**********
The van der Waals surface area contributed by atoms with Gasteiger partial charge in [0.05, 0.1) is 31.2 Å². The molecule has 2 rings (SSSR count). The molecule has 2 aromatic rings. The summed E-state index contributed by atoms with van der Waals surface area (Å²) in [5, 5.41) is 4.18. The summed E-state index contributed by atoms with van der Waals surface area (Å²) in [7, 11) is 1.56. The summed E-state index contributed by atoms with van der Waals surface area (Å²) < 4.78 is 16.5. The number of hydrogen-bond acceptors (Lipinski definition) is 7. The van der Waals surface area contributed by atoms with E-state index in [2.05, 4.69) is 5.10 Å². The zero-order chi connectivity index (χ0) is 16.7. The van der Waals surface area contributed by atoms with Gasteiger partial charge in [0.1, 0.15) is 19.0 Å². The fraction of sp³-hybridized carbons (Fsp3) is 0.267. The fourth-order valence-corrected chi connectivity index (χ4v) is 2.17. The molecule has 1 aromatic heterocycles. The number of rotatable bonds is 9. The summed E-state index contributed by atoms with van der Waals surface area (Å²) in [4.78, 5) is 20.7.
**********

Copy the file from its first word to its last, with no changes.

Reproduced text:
The van der Waals surface area contributed by atoms with Gasteiger partial charge in [0.05, 0.1) is 31.2 Å². The molecule has 2 rings (SSSR count). The molecule has 2 aromatic rings. The summed E-state index contributed by atoms with van der Waals surface area (Å²) in [5, 5.41) is 4.18. The summed E-state index contributed by atoms with van der Waals surface area (Å²) in [7, 11) is 1.56. The summed E-state index contributed by atoms with van der Waals surface area (Å²) < 4.78 is 16.5. The number of hydrogen-bond acceptors (Lipinski definition) is 7. The van der Waals surface area contributed by atoms with E-state index in [2.05, 4.69) is 5.10 Å². The zero-order chi connectivity index (χ0) is 16.7. The van der Waals surface area contributed by atoms with Gasteiger partial charge in [0.1, 0.15) is 19.0 Å². The fraction of sp³-hybridized carbons (Fsp3) is 0.267. The fourth-order valence-corrected chi connectivity index (χ4v) is 2.17. The molecule has 1 aromatic heterocycles. The number of rotatable bonds is 9. The summed E-state index contributed by atoms with van der Waals surface area (Å²) in [4.78, 5) is 20.7.